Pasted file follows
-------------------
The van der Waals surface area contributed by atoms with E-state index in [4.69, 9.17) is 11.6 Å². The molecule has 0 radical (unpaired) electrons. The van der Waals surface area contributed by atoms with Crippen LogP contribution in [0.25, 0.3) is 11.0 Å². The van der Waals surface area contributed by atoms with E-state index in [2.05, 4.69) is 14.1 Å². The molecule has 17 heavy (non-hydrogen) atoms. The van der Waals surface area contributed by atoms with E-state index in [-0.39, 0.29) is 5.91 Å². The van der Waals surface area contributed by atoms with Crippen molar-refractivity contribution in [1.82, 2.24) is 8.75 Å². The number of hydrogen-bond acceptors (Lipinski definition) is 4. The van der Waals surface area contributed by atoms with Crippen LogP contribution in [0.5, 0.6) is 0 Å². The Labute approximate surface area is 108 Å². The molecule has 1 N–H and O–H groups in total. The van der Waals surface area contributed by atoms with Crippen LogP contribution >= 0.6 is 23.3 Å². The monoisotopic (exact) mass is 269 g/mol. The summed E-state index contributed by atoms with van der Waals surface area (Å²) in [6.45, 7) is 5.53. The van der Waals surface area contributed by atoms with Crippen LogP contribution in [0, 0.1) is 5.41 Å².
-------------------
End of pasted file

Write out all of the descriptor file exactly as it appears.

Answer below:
The van der Waals surface area contributed by atoms with E-state index in [4.69, 9.17) is 11.6 Å². The molecule has 0 radical (unpaired) electrons. The van der Waals surface area contributed by atoms with Crippen LogP contribution in [0.25, 0.3) is 11.0 Å². The van der Waals surface area contributed by atoms with E-state index in [2.05, 4.69) is 14.1 Å². The molecule has 17 heavy (non-hydrogen) atoms. The van der Waals surface area contributed by atoms with E-state index in [-0.39, 0.29) is 5.91 Å². The van der Waals surface area contributed by atoms with Crippen molar-refractivity contribution in [1.82, 2.24) is 8.75 Å². The number of hydrogen-bond acceptors (Lipinski definition) is 4. The van der Waals surface area contributed by atoms with Crippen LogP contribution in [0.5, 0.6) is 0 Å². The Labute approximate surface area is 108 Å². The molecule has 1 N–H and O–H groups in total. The van der Waals surface area contributed by atoms with Crippen LogP contribution >= 0.6 is 23.3 Å². The monoisotopic (exact) mass is 269 g/mol. The summed E-state index contributed by atoms with van der Waals surface area (Å²) in [6.45, 7) is 5.53. The van der Waals surface area contributed by atoms with Crippen LogP contribution in [0, 0.1) is 5.41 Å².